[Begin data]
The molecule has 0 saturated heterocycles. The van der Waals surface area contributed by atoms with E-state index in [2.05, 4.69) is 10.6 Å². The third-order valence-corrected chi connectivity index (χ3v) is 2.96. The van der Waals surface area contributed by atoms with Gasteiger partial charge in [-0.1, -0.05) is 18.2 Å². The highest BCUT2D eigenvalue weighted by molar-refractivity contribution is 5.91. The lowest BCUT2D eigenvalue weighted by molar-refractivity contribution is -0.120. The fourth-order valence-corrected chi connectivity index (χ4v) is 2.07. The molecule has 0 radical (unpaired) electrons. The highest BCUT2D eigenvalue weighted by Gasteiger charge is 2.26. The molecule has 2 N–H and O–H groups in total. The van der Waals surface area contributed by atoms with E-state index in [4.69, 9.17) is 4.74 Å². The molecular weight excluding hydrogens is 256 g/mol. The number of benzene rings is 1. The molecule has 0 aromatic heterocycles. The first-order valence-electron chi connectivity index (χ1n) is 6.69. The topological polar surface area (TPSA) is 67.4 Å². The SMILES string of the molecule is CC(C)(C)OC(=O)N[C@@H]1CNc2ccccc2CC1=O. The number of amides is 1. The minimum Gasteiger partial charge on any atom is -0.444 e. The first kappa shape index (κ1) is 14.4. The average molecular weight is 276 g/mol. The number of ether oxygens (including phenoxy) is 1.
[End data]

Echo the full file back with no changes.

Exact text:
The molecule has 0 saturated heterocycles. The van der Waals surface area contributed by atoms with E-state index in [2.05, 4.69) is 10.6 Å². The third-order valence-corrected chi connectivity index (χ3v) is 2.96. The van der Waals surface area contributed by atoms with Gasteiger partial charge in [-0.1, -0.05) is 18.2 Å². The highest BCUT2D eigenvalue weighted by molar-refractivity contribution is 5.91. The lowest BCUT2D eigenvalue weighted by molar-refractivity contribution is -0.120. The fourth-order valence-corrected chi connectivity index (χ4v) is 2.07. The molecule has 0 radical (unpaired) electrons. The highest BCUT2D eigenvalue weighted by Gasteiger charge is 2.26. The molecule has 2 N–H and O–H groups in total. The van der Waals surface area contributed by atoms with E-state index in [4.69, 9.17) is 4.74 Å². The molecular weight excluding hydrogens is 256 g/mol. The number of benzene rings is 1. The molecule has 0 aromatic heterocycles. The first-order valence-electron chi connectivity index (χ1n) is 6.69. The topological polar surface area (TPSA) is 67.4 Å². The SMILES string of the molecule is CC(C)(C)OC(=O)N[C@@H]1CNc2ccccc2CC1=O. The number of amides is 1. The minimum Gasteiger partial charge on any atom is -0.444 e. The first kappa shape index (κ1) is 14.4. The average molecular weight is 276 g/mol. The number of ether oxygens (including phenoxy) is 1.